In this volume, Leslie S. Klinger reanimates Lovecraft with clarity and historical insight, charting the rise of the erstwhile pulp writer, whose rediscovery and reclamation into the literary canon can be compared only to that of Poe or Melville.Read more...
In this volume, Leslie S. Klinger reanimates Lovecraft with clarity and historical insight, charting the rise of the erstwhile pulp writer, whose rediscovery and reclamation into the literary canon can be compared only to that of Poe or Melville. Weaving together a broad base of existing scholarship with his own original insights, Klinger appends Lovecraft's uncanny oeuvre and Kafkaesque life story in a way that provides context and unlocks many of the secrets of his often cryptic body of work.
Over the course of his career, Lovecraft "the Copernicus of the horror story" (Fritz Leiber) made a marked departure from the gothic style of his predecessors that focused mostly on ghosts, ghouls, and witches, instead crafting a vast mythos in which humanity is but a blissfully unaware speck in a cosmos shared by vast and ancient alien beings. One of the progenitors of "weird fiction,"Lovecraft wrote stories suggesting that we share not just our reality but our planet, and even a common ancestry, with unspeakable, godlike creatures just one accidental revelation away from emerging from their epoch of hibernation and extinguishing both our individual sanity and entire civilization.
Following his best-selling The New Annotated Sherlock Holmes, Leslie S. Klinger collects here twenty-two of Lovecraft's best, most chilling "Arkham" tales, including "The Call of Cthulhu," At the Mountains of Madness, "The Whisperer in Darkness," "The Shadow Over Innsmouth," "The Colour Out of Space," and others. With nearly 300 illustrations, including full-color reproductions of the original artwork and covers from Weird Tales and Astounding Stories, and more than 1,000 annotations, this volume illuminates every dimension of H. P. Lovecraft and stirs the Great Old Ones in their millennia of sleep."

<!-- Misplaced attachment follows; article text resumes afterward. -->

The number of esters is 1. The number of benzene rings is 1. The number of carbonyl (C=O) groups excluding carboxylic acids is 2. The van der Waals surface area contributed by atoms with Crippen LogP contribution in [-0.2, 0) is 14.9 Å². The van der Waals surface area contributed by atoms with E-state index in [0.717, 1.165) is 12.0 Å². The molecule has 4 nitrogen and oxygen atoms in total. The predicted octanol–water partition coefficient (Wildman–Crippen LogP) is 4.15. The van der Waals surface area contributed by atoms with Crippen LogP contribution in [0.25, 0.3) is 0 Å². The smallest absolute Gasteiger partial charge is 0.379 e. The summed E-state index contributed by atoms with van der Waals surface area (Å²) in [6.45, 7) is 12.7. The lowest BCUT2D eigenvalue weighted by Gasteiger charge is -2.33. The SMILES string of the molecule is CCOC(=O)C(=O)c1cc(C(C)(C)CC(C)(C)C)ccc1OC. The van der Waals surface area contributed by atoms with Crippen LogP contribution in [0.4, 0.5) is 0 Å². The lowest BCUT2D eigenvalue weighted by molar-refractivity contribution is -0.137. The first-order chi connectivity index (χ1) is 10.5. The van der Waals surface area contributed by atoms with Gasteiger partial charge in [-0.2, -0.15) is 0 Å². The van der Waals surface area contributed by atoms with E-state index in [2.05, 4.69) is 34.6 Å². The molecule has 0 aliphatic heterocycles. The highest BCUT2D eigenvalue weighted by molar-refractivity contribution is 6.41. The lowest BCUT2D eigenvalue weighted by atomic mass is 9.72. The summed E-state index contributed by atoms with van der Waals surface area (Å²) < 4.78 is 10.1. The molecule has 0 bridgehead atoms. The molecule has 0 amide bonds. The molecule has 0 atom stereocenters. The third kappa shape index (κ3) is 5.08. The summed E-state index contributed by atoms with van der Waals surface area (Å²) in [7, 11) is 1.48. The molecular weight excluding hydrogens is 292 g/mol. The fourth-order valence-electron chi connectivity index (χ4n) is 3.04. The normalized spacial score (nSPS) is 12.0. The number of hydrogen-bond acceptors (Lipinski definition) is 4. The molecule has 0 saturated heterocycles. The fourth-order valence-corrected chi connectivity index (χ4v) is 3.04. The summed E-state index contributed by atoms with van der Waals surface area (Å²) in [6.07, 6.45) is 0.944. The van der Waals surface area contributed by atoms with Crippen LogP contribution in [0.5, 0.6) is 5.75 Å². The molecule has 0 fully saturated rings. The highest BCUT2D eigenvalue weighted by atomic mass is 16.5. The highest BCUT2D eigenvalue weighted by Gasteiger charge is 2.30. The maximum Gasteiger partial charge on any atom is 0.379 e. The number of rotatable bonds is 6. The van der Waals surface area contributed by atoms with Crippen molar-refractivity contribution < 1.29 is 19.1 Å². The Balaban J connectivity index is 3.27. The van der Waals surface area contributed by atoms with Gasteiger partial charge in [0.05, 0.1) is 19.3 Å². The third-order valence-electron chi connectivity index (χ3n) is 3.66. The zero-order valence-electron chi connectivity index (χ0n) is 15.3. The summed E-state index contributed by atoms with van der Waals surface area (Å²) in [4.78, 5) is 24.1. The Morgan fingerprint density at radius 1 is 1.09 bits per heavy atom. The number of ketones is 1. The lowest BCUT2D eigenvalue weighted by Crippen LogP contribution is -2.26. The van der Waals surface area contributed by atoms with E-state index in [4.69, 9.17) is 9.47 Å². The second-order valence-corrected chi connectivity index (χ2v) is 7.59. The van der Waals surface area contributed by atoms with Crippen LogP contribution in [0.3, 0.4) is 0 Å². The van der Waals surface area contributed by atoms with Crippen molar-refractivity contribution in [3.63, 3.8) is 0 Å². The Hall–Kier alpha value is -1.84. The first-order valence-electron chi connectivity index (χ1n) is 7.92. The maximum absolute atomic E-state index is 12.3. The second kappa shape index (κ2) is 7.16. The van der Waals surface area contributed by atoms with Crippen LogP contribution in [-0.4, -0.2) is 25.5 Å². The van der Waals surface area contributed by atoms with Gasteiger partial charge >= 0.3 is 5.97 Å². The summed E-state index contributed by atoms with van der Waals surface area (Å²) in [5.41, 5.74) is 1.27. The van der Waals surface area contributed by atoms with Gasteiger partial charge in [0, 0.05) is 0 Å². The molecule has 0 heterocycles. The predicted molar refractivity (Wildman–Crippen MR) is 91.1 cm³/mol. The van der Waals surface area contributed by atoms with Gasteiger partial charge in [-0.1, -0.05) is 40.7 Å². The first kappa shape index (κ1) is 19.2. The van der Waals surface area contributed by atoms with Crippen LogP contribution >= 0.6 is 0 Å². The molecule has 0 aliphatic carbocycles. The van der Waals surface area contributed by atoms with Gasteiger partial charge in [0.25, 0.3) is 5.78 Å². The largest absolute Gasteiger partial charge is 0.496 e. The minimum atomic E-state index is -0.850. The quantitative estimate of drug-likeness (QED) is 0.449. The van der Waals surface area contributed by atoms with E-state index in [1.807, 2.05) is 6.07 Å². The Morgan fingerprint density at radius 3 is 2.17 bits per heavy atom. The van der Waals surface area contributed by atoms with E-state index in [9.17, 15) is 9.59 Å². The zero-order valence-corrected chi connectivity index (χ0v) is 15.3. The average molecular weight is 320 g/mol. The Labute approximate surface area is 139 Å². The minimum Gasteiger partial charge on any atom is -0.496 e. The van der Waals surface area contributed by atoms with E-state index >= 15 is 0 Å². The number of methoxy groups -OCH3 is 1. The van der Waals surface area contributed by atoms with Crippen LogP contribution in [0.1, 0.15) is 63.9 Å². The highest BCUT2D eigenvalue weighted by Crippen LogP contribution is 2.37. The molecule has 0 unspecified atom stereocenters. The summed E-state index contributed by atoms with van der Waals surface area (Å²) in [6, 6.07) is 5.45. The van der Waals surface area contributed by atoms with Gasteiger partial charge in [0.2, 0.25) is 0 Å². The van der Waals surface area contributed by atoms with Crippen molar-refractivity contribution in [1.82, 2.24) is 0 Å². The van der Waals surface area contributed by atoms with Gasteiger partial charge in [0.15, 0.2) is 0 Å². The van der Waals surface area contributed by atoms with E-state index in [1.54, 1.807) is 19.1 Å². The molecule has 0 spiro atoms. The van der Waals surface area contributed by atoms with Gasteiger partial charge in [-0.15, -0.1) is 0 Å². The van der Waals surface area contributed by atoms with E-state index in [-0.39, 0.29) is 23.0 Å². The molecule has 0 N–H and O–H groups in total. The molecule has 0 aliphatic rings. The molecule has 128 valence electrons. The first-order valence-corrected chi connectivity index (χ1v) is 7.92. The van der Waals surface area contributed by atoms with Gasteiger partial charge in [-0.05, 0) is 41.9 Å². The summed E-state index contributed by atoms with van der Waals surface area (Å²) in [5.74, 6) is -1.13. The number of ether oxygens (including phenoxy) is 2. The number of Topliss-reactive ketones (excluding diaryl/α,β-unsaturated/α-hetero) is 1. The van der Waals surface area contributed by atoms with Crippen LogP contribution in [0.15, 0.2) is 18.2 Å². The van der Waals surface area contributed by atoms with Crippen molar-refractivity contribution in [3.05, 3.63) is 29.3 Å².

Publishers Weekly® Reviews
- Reviewed in: Publishers Weekly, page .
- Review Date: 2014-08-25
- Reviewer: Staff
Klinger’s most controversial claim in this new compilation is that the late horror maestro Lovecraft’s work encapsulates the fears of the average man. Stories such as “Beyond the Wall of Sleep” and “At the Mountains of Madness” seem at best tangentially related to the unifying theme of the “Arkham cycle” that Klinger advances. His outline of the historical evolution of horror literature provides useful insight into the influences on Lovecraft’s style and the evolution of the pulp magazine industry that gave him a literary outlet. The biographical entry skims the surface of a complex individual’s life, but the presence of several apparently clashing views illustrates the difficulty and ultimate futility of rendering a single verdict on a writer. Despite Klinger’s stated goal of expanding Lovecraft’s audience, the exhaustive historical background and biographical information he supplies (familiar to readers of 2004’s The New Annotated Sherlock Holmes) will appeal more to the fan than the neophyte, and with Lovecraft’s 125th birthday just around the corner, in 2015, committed enthusiasts may prefer to discuss new scholarly analysis rather than revisit familiar ground. (Oct.)